For the new, probably not advised but with proper experience, and it being your only home, a gamble with merit.

Location definitely makes a big difference. Riding out 80+ kt winds is one thing, but doing it with any kind of sea state or in an area where you have to worry about things hitting you is a whole different game.
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Old 01-29-2023, 11:37 AM   #14
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Location definitely makes a big difference. Riding out 80+ kt winds is one thing, but doing it with any kind of sea state or in an area where you have to worry about things hitting you is a whole different game.

I know, but many consider places hurricane holes that I would NEVER use unless it was the only choice and then I would NOT be on the boat during the storm. Most really aren't good hurricane holes, just better locations than where the boat is usually kept.

Good ones are far and few between, not necessarily close by and I was lucky enough to find some good ones while flying with the USCG.....
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Old 01-29-2023, 11:38 AM   #15
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I'm sure some captains think, "I'll ride it out, if worse comes to worse I'll fire up the engine, point it into the wind and ride it out some more"

Not a good plan.

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Old 01-30-2023, 10:22 AM   #16
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Off topic but interesting! Sorry for the diversion!

NYC almost lost its 59 storyCitibank tower to an approaching hurricane due to a design flaw discovered by a Princeton student who contacted the engineer which would have obviously had terrible consequences.

“LeMessurier compared the velocity of winds the building could withstand with weather data and found that a storm strong enough to topple Citicorp Center hits New York City every 55 years on average,” the authors write, noting that he also found that a citywide blackout would “leave the tower vulnerable even in a less extreme storm scenario. For each year the Citicorp Center stood, LeMessurier figured, it stood about a one in 16 chance of collapsing. It was a catastrophic disaster waiting to happen right in the heart of Manhattan.”

As it happened, Hurricane Ella, the strongest hurricane on record, was forming in the Atlantic Ocean at the time.

The response was swift, like a mobilization out of a disaster film. LeMessurier and his team worked with Citicorp and the NYPD to quietly develop an emergency evacuation plan for 10 blocks around. Three different weather services monitored Ella, and 2,500 Red Cross volunteers were kept on standby.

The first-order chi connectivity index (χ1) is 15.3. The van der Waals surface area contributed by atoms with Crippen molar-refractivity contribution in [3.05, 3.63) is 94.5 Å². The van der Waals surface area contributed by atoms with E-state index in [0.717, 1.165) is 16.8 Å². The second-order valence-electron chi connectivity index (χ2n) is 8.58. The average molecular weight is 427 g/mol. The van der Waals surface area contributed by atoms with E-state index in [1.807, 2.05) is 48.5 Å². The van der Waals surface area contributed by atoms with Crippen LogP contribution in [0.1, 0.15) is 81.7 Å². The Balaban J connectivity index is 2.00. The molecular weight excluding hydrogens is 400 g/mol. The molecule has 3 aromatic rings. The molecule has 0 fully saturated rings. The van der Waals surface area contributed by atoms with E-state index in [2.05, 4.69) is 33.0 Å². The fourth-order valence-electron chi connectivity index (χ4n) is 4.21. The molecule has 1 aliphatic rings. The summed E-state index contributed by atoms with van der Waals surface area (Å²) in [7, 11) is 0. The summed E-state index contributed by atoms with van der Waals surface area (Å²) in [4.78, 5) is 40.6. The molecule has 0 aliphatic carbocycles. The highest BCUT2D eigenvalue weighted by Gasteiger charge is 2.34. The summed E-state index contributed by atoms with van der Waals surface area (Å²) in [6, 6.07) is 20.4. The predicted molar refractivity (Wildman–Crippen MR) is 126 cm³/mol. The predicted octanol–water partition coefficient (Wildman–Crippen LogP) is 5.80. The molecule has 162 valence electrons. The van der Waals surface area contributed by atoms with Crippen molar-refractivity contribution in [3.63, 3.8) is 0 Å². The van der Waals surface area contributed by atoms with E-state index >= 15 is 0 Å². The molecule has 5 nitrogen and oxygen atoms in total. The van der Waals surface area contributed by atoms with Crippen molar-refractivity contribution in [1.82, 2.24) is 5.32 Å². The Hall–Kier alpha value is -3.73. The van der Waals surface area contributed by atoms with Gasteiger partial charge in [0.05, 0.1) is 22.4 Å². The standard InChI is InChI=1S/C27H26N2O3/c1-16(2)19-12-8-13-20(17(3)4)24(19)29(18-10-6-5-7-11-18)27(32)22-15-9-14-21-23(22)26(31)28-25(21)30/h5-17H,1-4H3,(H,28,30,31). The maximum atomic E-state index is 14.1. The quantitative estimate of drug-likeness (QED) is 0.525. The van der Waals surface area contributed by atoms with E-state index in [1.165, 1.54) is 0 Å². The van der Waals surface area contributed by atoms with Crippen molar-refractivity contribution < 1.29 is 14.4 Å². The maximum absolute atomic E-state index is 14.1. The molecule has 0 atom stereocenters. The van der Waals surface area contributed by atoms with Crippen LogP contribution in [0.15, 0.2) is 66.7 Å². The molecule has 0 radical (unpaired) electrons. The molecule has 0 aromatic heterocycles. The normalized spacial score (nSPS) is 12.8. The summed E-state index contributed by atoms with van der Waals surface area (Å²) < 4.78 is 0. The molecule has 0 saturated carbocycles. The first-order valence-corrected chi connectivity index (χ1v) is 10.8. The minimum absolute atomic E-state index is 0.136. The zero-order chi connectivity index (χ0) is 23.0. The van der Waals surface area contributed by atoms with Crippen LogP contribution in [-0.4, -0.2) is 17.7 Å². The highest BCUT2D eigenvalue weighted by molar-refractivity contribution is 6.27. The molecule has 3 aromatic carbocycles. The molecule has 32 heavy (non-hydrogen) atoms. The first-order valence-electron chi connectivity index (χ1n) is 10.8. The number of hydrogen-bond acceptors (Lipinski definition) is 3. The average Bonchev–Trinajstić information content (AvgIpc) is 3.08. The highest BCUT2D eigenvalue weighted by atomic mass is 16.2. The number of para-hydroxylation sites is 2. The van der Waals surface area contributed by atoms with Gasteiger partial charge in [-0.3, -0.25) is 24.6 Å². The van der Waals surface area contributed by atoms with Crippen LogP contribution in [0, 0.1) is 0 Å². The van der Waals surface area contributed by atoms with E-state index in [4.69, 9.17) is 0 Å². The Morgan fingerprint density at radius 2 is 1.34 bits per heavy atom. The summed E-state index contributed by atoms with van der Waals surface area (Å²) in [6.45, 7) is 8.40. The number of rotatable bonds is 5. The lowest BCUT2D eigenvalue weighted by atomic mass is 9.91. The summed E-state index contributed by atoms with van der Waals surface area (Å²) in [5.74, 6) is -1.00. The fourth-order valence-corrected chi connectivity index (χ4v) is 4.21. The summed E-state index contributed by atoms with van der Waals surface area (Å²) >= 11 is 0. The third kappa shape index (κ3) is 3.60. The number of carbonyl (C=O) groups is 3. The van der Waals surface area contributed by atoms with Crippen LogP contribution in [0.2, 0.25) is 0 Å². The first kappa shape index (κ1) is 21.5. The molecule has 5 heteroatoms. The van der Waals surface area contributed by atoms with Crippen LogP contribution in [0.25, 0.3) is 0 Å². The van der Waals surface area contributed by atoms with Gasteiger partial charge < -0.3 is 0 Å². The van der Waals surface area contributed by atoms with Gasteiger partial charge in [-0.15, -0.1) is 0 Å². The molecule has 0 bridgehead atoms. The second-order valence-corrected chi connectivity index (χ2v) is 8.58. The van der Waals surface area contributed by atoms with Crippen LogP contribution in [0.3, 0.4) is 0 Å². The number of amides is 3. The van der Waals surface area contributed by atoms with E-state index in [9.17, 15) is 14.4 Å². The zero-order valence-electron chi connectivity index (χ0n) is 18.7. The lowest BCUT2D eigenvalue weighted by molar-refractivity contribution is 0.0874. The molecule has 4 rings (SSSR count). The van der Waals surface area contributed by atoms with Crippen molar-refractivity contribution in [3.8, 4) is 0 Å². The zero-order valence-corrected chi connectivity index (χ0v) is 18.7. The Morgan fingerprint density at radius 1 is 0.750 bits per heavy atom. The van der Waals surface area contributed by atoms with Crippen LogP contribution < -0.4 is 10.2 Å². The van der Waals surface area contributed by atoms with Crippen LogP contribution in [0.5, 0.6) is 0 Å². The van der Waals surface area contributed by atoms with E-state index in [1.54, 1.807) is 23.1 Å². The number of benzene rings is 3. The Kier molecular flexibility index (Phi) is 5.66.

Still, LeMessurier and Citicorp lucked out. The city’s newspapers were on strike at the time, so they never reported the fiasco. Construction crews worked at night, in secret, to fix the issue and were gone by the time employees came to work in the morning. The story didn’t go public until 1995, when journalist Joe Morgenstern reported it in the New Yorker”

https://www.slate.com/blogs/the_eye/...kyscraper.html

https://www.lemessurier.com/sites/de...%20Oct2012.pdf
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Old 01-30-2023, 11:13 AM   #17
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Hurricane winds can be amazing. Hurricane Katrina blew the air condition condensers off the top of our six story building. They landed in the parking lot and they were heavy. I would have never dreamed that just the wind would have been able to do that.
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Old 01-31-2023, 11:38 PM   #18
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Quote:
Originally Posted by jleonard View Post
I have an acquaintance who is not that smart.
He rode out super storm Sandy in his old 34 Mainship while on a mooring in Noank (Mystic), CT.
He got terribly seasick after about 30minutes once the big winds and waves came. He spent hours on the floor of the salon puking his guts out, while getting battered with just about everything not bolted down in the salon including the sofa, and items from the down galley.
His boat survived fine, and he said he was lucky to be alive......
AND that he would do it again to keep his boat safe.
WTF!
I guess it's true that you can't fix stupid.

I'm not sure how his staying on the boat, getting terribly seasick, laying incapacitated on the floor of the salon, and risking his life, made the boat more likely to survive the storm. . . . What am I missing?